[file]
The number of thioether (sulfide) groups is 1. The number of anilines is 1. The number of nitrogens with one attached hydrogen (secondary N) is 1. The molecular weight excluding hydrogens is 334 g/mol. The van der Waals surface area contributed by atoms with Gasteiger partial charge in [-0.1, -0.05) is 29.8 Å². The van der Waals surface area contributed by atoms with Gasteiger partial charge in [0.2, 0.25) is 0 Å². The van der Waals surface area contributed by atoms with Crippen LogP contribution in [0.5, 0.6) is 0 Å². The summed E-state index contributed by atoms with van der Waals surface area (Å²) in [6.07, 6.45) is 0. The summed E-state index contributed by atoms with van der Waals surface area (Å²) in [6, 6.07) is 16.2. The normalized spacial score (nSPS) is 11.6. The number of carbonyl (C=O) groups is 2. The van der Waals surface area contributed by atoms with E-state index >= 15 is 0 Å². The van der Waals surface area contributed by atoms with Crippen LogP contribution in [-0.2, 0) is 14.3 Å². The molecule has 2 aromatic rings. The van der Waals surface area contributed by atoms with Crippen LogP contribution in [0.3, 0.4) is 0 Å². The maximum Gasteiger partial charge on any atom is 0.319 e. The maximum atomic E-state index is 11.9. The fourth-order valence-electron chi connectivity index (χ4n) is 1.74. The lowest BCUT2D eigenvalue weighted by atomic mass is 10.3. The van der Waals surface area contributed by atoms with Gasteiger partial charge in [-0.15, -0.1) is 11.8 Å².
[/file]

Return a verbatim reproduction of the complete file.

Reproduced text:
The number of thioether (sulfide) groups is 1. The number of anilines is 1. The number of nitrogens with one attached hydrogen (secondary N) is 1. The molecular weight excluding hydrogens is 334 g/mol. The van der Waals surface area contributed by atoms with Gasteiger partial charge in [-0.1, -0.05) is 29.8 Å². The van der Waals surface area contributed by atoms with Gasteiger partial charge in [0.2, 0.25) is 0 Å². The van der Waals surface area contributed by atoms with Crippen LogP contribution in [0.5, 0.6) is 0 Å². The summed E-state index contributed by atoms with van der Waals surface area (Å²) in [6.07, 6.45) is 0. The summed E-state index contributed by atoms with van der Waals surface area (Å²) in [6, 6.07) is 16.2. The normalized spacial score (nSPS) is 11.6. The number of carbonyl (C=O) groups is 2. The van der Waals surface area contributed by atoms with E-state index >= 15 is 0 Å². The van der Waals surface area contributed by atoms with Crippen LogP contribution in [-0.2, 0) is 14.3 Å². The molecule has 2 aromatic rings. The van der Waals surface area contributed by atoms with Crippen LogP contribution in [0.3, 0.4) is 0 Å². The maximum Gasteiger partial charge on any atom is 0.319 e. The maximum atomic E-state index is 11.9. The fourth-order valence-electron chi connectivity index (χ4n) is 1.74. The lowest BCUT2D eigenvalue weighted by atomic mass is 10.3. The van der Waals surface area contributed by atoms with Gasteiger partial charge in [-0.15, -0.1) is 11.8 Å².